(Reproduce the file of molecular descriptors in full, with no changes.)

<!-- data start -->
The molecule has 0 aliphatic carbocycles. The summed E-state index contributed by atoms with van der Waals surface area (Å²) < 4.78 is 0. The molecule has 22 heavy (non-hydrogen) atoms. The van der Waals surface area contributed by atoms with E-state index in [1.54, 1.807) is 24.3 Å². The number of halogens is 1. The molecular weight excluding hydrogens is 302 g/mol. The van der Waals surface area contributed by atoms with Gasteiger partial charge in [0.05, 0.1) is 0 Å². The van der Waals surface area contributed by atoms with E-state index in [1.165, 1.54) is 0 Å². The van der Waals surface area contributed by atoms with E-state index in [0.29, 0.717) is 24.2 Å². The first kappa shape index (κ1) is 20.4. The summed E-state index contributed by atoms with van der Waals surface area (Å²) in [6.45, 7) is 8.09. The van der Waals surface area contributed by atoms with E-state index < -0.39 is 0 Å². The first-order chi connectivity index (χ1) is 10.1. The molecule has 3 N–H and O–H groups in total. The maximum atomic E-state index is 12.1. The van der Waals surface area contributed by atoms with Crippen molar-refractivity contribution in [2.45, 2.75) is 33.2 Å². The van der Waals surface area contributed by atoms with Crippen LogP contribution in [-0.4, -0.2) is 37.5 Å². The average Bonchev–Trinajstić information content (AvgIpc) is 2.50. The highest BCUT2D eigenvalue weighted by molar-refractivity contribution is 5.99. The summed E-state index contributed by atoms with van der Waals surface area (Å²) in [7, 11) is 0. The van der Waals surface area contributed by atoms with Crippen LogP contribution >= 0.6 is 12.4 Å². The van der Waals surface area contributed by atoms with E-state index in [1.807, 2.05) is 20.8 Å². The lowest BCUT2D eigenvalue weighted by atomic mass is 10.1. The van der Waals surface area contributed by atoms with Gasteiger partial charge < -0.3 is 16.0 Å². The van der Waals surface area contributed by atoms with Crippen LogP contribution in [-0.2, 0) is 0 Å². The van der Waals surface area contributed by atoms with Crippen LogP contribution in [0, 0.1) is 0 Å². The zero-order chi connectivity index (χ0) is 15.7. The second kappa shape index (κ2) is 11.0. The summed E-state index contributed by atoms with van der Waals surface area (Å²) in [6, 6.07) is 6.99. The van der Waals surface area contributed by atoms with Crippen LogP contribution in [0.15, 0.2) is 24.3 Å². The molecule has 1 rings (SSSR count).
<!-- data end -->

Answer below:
The molecule has 0 aliphatic carbocycles. The summed E-state index contributed by atoms with van der Waals surface area (Å²) < 4.78 is 0. The molecule has 22 heavy (non-hydrogen) atoms. The van der Waals surface area contributed by atoms with E-state index in [1.54, 1.807) is 24.3 Å². The number of halogens is 1. The molecular weight excluding hydrogens is 302 g/mol. The van der Waals surface area contributed by atoms with Gasteiger partial charge in [0.05, 0.1) is 0 Å². The van der Waals surface area contributed by atoms with E-state index in [1.165, 1.54) is 0 Å². The van der Waals surface area contributed by atoms with E-state index in [0.29, 0.717) is 24.2 Å². The first kappa shape index (κ1) is 20.4. The summed E-state index contributed by atoms with van der Waals surface area (Å²) in [6.45, 7) is 8.09. The van der Waals surface area contributed by atoms with E-state index < -0.39 is 0 Å². The first-order chi connectivity index (χ1) is 10.1. The molecule has 3 N–H and O–H groups in total. The maximum atomic E-state index is 12.1. The van der Waals surface area contributed by atoms with Crippen molar-refractivity contribution in [2.45, 2.75) is 33.2 Å². The van der Waals surface area contributed by atoms with Crippen LogP contribution in [-0.4, -0.2) is 37.5 Å². The average Bonchev–Trinajstić information content (AvgIpc) is 2.50. The highest BCUT2D eigenvalue weighted by molar-refractivity contribution is 5.99. The summed E-state index contributed by atoms with van der Waals surface area (Å²) in [7, 11) is 0. The van der Waals surface area contributed by atoms with Crippen LogP contribution >= 0.6 is 12.4 Å². The van der Waals surface area contributed by atoms with E-state index in [1.807, 2.05) is 20.8 Å². The lowest BCUT2D eigenvalue weighted by atomic mass is 10.1. The van der Waals surface area contributed by atoms with Gasteiger partial charge < -0.3 is 16.0 Å². The van der Waals surface area contributed by atoms with Crippen LogP contribution in [-0.2, 0) is 0 Å². The van der Waals surface area contributed by atoms with Crippen LogP contribution in [0, 0.1) is 0 Å². The zero-order chi connectivity index (χ0) is 15.7. The second kappa shape index (κ2) is 11.0. The summed E-state index contributed by atoms with van der Waals surface area (Å²) in [6, 6.07) is 6.99. The van der Waals surface area contributed by atoms with Crippen LogP contribution in [0.15, 0.2) is 24.3 Å². The molecule has 1 rings (SSSR count).